Category: REF

The neurotic academic: how anxiety fuels casualised academic work

As higher education undergoes a process of marketisation in the UK and the activities of academic staff are increasingly measured and scrutinised, universities are suffused with anxiety. Coupled with pressures facing all staff, casualised academics face multiple forms of insecurity. While anxiety is often perceived as an individual problem for which employees are encouraged to take personal responsibility, Vik Loveday […]

Does not compute: why I’m proposing a moratorium on academics’ use of the term “outputs”

The word “outputs” is now ubiquitous in UK academia, particularly in a REF context that requires authors to think of their publications in such terms. To Kirsten Bell this is jarring, with a term previously more commonly associated with the language of computing or economics, where outputs are measured and monetised, clearly not suitable to academia. It’s ultimately ideas that […]

The role of the self in the research process: reflections on researching the REF as a PhD student

In this short, reflective post, Emily Yarrow considers her experiences as a PhD student researching women’s lived experiences of research evaluation in the UK and particularly the anxieties she felt as a junior researcher interviewing very senior, esteemed academic colleagues. It is important to reflect on the role researchers play in the interviewing and data collection process, and also on […]

A brief history of research impact: how has impact assessment evolved in the UK and Australia?

Over the last couple of decades there has been an international push around the assessment of the wider societal impact of research. Kate Williams and Jonathan Grant document the evolution of research impact assessment in the UK and Australia, and how policies in the two countries have been seemingly interdependent, a back-and-forth process developed through international learning. Continued political commitment […]

Looming REF deadlines lead to a rush in publication of lower quality research

The increased significance of research assessments and their implications for funding and career prospects has had a knock-on effect on academic publication patterns. Moqi Groen-Xu, Pedro A. Teixeira, Thomas Voigt and Bernhard Knapp report on research that reveals a marked increase in research productivity immediately prior to an evaluation deadline, which quickly reverses once the deadline has passed. Moreoever, the […]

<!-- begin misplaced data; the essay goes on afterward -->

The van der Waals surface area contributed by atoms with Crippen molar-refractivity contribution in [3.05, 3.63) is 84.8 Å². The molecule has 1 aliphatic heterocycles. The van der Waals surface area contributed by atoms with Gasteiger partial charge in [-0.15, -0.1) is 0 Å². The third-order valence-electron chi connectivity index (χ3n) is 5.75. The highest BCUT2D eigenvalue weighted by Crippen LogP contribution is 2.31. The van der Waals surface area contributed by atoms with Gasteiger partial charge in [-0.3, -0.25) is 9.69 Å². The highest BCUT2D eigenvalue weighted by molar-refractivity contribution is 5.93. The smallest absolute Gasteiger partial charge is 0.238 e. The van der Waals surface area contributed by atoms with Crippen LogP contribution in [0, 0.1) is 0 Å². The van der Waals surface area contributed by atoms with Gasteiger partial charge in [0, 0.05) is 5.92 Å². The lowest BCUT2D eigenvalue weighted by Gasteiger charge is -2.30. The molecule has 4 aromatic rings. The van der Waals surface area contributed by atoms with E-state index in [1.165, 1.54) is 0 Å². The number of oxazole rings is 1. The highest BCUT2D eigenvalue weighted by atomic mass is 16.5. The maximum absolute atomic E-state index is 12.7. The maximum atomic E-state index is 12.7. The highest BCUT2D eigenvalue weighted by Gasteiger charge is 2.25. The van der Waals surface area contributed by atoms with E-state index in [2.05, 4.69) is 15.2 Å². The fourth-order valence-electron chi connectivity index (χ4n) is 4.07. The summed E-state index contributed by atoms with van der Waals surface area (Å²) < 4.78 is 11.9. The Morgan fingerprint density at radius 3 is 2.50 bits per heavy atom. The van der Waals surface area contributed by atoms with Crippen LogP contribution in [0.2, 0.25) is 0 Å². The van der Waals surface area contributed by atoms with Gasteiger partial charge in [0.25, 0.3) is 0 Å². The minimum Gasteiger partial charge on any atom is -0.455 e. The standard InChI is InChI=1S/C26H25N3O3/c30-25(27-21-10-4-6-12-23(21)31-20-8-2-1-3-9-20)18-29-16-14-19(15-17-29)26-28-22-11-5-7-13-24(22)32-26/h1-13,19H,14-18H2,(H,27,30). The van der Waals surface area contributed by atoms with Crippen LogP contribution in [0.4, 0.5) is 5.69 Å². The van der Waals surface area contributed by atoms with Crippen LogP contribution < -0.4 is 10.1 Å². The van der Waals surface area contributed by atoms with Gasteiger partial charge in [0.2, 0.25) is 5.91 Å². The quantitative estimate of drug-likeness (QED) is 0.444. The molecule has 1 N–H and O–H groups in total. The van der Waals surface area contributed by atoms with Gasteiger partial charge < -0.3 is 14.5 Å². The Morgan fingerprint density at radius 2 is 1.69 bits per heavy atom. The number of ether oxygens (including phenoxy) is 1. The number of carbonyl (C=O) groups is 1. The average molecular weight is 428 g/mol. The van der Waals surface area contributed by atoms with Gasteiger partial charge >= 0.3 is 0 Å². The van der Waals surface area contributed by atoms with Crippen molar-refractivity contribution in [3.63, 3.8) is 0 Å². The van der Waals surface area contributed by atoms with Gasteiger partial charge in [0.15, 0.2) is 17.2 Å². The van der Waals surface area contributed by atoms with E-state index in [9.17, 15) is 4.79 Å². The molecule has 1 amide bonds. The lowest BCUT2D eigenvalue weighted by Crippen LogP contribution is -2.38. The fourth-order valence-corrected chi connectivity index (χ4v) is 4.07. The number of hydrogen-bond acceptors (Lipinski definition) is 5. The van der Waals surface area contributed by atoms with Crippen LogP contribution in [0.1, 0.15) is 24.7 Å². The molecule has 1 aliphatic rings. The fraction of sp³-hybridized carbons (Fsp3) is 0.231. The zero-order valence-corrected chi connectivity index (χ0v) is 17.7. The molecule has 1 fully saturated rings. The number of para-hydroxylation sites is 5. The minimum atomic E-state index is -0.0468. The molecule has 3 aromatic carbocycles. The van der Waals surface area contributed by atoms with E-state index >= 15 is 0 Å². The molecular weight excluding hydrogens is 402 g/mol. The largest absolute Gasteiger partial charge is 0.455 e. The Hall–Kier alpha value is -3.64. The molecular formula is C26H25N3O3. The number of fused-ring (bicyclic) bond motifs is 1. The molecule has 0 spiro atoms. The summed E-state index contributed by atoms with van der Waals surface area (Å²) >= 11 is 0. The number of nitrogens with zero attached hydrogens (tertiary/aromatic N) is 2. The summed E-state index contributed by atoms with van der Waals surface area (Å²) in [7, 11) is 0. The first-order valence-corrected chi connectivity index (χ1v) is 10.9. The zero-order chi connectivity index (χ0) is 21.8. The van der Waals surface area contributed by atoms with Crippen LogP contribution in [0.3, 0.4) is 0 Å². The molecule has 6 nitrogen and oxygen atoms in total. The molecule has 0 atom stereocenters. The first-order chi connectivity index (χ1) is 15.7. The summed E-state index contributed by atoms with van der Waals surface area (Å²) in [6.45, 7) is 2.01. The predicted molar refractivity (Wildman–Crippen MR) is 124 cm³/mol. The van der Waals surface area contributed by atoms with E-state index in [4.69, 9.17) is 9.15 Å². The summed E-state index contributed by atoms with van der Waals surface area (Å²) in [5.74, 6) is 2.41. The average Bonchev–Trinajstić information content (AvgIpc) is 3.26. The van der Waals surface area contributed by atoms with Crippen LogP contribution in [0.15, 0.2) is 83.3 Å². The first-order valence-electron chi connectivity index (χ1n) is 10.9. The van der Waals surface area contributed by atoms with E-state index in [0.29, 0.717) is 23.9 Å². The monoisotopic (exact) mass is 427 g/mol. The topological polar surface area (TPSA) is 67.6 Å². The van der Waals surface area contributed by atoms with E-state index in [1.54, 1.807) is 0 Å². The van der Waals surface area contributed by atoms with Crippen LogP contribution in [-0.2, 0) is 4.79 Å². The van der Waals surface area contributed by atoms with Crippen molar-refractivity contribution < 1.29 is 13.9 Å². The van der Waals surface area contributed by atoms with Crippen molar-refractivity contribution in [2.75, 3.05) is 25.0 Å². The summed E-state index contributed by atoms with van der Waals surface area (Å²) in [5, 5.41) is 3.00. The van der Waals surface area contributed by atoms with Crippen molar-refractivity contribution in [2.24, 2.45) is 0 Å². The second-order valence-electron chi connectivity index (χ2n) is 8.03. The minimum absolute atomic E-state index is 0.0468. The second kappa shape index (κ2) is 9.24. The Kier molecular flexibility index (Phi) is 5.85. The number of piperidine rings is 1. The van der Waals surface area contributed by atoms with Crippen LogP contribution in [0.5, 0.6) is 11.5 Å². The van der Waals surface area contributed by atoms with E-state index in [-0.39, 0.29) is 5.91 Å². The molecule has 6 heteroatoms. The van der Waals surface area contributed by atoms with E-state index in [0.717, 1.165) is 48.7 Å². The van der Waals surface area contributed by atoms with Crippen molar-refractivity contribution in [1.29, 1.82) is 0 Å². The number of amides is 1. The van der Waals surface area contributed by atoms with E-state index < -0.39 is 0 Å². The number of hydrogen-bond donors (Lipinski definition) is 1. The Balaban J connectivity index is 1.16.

One-way, mutually constitutive, or two autonomous spheres: what is the relationship between research and policy?

Academics are increasingly exhorted to ensure their research has policy “impact”. But is this ambition predicated on an overly simplistic understanding of the policy process? Christina Boswell and Katherine Smith set out four different approaches to theorising the relationship between knowledge and policy and consider what each of these suggests about approaches to incentivising and measuring research impact. Political scientists […]

The gendered impact agenda – how might more female academics’ research be submitted as REF impact case studies?

As the impact agenda increases in importance, appropriate consideration should be given to its effects on female academics. The REF has obviously gendered implications, with a number of different factors combining to exacerbate existing inequalities in the academy. Emily Yarrow and Julie Davies have examined impact case study submissions to the REF2014 business and management studies unit of assessment and […]

Hitting the QR sweet spot: will new REF2021 rules lead to a different kind of game-playing?

Today marks 999 days until the expected deadline for submissions to REF 2021. Universities’ preparations are already well under way, with additional guidance published last autumn in the form of new REF rules designed to reduce game-playing behaviours among institutions. However, as Simon Kerridge observes, the rule changes may have introduced, or rather enhanced, some hidden dangers around universities’ FTE […]